In what may be the first study to use brain imaging to look at the neural circuits involved in emotional control in patients with depression, researchers at the University of Wisconsin-Madison have found that brains of people with clinical depression react very differently than those of healthy people when trying to cope with negative situations.Apparently, non-depressed people were much better at regulating their negative emotions than depressed people. In depressed people, the harder they worked, the worse they got.
In their words:
In nondepressed individuals, high levels of regulatory activity correlated with low activity in the emotional response centers - in effect, the healthy subjects' efforts successfully quelled their emotional responses. In depressed patients, however, high levels of activity in the amygdala and other emotional centers persisted despite intense activity in the regulatory regions.What does this mean? Some depressed people may not get better from cognitive therapy. If thinking about something gets someone too worked up, there will need to be other ways of helping them to get better.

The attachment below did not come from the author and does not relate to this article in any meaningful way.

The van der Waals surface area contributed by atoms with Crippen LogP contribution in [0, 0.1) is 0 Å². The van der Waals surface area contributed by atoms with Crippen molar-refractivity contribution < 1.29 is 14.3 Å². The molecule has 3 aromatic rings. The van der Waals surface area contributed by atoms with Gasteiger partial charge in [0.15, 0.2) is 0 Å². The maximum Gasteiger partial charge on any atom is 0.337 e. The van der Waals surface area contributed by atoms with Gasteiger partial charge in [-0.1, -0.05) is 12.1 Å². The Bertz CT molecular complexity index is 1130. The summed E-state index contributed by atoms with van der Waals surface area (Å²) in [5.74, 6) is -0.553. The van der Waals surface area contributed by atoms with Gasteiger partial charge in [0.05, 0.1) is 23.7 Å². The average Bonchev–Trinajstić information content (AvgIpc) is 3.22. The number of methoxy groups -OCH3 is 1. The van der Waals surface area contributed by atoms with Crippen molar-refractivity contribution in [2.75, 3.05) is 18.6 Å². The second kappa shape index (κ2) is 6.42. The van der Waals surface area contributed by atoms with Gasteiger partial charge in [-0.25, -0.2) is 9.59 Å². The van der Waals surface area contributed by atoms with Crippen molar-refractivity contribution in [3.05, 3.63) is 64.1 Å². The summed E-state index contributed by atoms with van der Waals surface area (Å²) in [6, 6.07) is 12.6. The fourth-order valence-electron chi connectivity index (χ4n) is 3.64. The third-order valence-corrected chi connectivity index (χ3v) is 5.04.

This finding suggests that healthy people are able to effectively regulate their negative emotions through conscious effort, but that the necessary neural circuits are dysfunctional in many patients with depression, the researchers say. The difference becomes even more pronounced the harder the patients try.
I wonder how depressed people successfully managed on antidepressants would do in this study?